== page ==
You've spent countless hours on something you used to feel so passionate about. Roadblocks appear, challenges arise, or a competitor steps in your space. No matter the issue, project burnout is a very real thing that everybody working in a creative or management position will feel during their career. It would make my day to be able to tell you that there's a cure to it. An easy breathing routine you can do in a few minutes, maybe? Unfortunately, like many other issues, it's a state of mind that you need to overcome, and while it can't be cured, you can certainly avoid it when you see it coming.

What is Burnout?

Before we can discuss the ways to identify clear signs of being burned out, we need to talk about what burnout really means first. The first clarifying point I want to make is that burnout is not stress. You can be stressed as a result of burnout, but the two feelings are mutually exclusive and do not always occur together. Burnout is trudging through your day with no energy toward what you want to do, or simply feeling drained. It's a feeling that no amount of weekends off, sleep, or caffeinated beverages seems to fix.

Have a break

There are three research identified symptoms of burnout that are usually pretty good indicators that you need to make some sort of change:

  1. You're exhausted. You always have no energy, poor memory, and you feel sick pretty frequently.
  2. You feel alone. You argue about things with little to no provocation, you have a negative outlook, and you just feel isolated.
  3. Lower levels of performance. You find timelines hard to reach, you engage less with your team, and you're not able to concentrate for long periods of time.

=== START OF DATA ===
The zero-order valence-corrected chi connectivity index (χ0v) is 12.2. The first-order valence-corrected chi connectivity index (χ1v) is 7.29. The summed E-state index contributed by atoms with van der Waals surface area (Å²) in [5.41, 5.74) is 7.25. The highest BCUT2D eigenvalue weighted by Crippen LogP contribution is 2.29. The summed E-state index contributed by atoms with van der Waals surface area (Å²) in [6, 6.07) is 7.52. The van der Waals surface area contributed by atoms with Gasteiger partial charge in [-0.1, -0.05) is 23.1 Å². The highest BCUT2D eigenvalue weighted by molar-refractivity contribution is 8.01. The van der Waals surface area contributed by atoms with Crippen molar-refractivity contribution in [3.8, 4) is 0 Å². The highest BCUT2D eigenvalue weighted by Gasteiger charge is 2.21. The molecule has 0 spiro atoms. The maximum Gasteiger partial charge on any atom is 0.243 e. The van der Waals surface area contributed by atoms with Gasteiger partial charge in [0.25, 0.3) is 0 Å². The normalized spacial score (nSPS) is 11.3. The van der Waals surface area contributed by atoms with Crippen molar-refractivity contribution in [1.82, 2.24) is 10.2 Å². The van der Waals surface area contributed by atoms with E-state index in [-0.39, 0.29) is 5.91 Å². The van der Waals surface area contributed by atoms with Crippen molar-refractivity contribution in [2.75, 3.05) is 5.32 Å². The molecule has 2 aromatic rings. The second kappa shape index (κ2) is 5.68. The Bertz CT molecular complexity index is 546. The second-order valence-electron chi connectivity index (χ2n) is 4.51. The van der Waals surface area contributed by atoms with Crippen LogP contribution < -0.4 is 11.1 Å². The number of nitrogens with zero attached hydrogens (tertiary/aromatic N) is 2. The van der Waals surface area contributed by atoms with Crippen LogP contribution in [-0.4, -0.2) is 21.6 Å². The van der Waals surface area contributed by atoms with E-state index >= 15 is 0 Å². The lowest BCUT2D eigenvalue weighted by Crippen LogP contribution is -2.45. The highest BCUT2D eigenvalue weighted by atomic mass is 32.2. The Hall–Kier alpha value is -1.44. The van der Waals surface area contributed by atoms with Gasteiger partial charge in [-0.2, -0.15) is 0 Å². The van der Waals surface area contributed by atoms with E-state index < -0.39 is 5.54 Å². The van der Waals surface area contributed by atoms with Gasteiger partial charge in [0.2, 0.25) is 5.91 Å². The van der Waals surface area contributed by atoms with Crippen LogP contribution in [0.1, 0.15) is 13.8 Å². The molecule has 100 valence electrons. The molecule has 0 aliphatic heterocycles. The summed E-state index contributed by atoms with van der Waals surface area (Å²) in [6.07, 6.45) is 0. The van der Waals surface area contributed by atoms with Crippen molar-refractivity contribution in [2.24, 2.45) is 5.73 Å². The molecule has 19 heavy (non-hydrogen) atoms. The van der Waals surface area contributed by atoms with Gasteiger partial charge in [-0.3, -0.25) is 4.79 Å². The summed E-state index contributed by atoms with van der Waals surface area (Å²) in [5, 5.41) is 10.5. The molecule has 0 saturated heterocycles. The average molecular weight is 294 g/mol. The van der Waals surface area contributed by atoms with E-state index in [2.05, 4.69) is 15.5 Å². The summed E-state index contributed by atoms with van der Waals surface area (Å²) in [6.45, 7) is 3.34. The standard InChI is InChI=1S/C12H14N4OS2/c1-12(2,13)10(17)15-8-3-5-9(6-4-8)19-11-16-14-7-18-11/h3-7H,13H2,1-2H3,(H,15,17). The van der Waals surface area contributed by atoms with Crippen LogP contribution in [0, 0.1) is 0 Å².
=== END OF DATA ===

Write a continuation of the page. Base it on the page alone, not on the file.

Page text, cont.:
It's important to remember though that everyone has bad days. Feeling like this for a short period of time or feeling this way as a result of hearing bad news is totally normal, but if this is everyday life for you, you're suffering from burnout.

So, how do I fix it?

If you or your team are feeling burned out there could be a number of causes to your problem. I'll discuss some of the most common ones, even issues we've faced at MelonDev before, and I continue to fight with personally. Some of these methods are as easy as policy changes within your companies, others may require you to take an active role in stepping back and giving yourself time to consider your work as a whole.

I work in a software company designed and structured an app for field staff. That day we made a tour of our flow and could not miss a shot of our work :)

Define a plan, and stick to it.

When there are constant moving pieces, you'll feel like every step you take reveals another 5 steps that still need to be done. When things continue to come up, work keeps rising, and days keep going by, you'll never see the light at the end of the tunnel. Dividing your projects into tasks, stages, and milestones is extremely important, no matter how many last-minute ideas you come up with.